Drink and Drugs News DDN March 2019 - Page 14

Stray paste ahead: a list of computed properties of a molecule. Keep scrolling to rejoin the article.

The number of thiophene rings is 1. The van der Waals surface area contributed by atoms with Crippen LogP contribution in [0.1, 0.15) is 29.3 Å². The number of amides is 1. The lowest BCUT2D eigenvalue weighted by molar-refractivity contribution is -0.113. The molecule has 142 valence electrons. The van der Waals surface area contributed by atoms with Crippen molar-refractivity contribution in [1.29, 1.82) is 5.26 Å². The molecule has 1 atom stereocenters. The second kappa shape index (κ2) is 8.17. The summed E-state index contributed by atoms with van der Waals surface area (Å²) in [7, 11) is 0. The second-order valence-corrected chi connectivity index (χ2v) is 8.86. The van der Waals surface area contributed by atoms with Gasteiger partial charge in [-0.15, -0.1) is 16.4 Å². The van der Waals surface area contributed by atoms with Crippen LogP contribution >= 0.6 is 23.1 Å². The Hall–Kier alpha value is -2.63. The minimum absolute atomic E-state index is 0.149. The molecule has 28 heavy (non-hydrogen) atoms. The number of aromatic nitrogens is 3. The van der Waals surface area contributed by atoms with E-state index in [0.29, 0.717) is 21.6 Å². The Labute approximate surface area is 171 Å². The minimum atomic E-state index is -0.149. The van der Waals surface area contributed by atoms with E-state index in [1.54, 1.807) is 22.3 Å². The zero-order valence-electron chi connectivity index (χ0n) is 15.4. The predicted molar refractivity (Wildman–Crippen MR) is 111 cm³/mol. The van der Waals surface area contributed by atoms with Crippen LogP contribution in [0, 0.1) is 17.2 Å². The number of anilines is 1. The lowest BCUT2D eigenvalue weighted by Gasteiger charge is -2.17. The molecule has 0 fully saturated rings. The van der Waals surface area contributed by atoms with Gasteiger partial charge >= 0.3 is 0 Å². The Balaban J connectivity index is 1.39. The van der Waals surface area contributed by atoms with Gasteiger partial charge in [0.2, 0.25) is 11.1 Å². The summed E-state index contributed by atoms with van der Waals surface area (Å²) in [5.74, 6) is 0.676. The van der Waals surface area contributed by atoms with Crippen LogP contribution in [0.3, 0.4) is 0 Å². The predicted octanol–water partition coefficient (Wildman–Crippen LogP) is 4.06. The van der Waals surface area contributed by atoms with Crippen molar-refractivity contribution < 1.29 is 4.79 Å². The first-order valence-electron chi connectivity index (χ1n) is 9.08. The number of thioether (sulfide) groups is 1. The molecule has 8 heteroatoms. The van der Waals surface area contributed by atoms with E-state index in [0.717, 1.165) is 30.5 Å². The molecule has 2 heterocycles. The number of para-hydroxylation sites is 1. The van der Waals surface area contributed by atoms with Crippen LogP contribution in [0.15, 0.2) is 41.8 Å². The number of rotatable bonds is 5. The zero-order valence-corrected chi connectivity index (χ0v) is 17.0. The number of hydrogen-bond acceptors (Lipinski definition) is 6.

KEEP ON MOVING: ThE 12Th DDN cONfErENcE Session 3 ‘We are really fortunate in Lancashire in that as service users we really do feel that we’ve got a voice, and that we’re listened to.’ Liz, LUF INSIGHTFUL STORIES The day’s final session, ‘Insights’, heard personal stories about naloxone, the lack of support for problem gambling, and properly engaging with your past to move on in the future 14 | drinkanddrugsnews | March 2019 ‘I was a heavy-duty heroin and crack user for 20 years,’ Alex Boyt told the day’s closing session. ‘I haven’t used drugs for 15 years, but I don’t see myself as in recovery.’ He’d first learned about naloxone at Harm Reduction International’s 2008 conference in Barcelona, he said. ‘In those days, the governance around naloxone was crazy. At one point you could only be prescribed it to use on yourself, when you’re unconscious. It was that kind of crazy thinking that really made provision difficult in the early days.’ An early naloxone exercise in Chicago had seen the drug-using community ‘saturated’ with the medication, with around 80,000 doses given out to 40,000 injecting drug users. Drug-related deaths then fell by around 25 per cent. However, half of all overdoses occurred while people were alone, he said, meaning that naloxone would be no help. ‘So naloxone is significant, but it’s not a magic bullet. Drug-related deaths are at record levels, and if you look at a map of them and a map of deprivation they pretty much match each other. What causes drug-related deaths is misery and deprivation, so we really need to bear that in mind.’ What was also frustrating was that there were no known negative effects to naloxone, he added. ‘My personal story is that I’d done my second prison sentence – I’d been in there for a year’, which included taking various relapse-prevention courses. On leaving, however, the ‘first thing I did was go to score. I bought a bit of heroin, was very careful with the first hit, but with the second I was less careful.’ He’d woken up with paramedics standing over him – they’d given him naloxone, and ‘it did save my life.’ Provision had now improved significantly, and although it wasn’t a magic bullet it was ‘a really vital part of how communities take care of each other’, he stressed. ‘Back in the day if you went over you’d get rushed to hospital and be given naloxone,’ said CGL recovery worker Peter Hawley. ‘My passion of really trying to drive use of naloxone is that over the years I’ve seen pals and service users be there one minute and overdosed the next.’ He’d got into service user involvement in East Sussex, training staff, distributing naloxone to a wider audience and ‘being part of the national drive’, he said. By September 2018 CGL had dispensed more than 29,000 kits through community pharmacies, with more than 1,500 being used in overdose situations. ‘When we started our penetration rate was really, really low, so I really pushed it,’ he said. ‘I got the whole service to really embrace it,’ and now more than 90 per cent of service users were supplied with naloxone. ‘But I was still thinking of the www.drinkanddrugsnews.com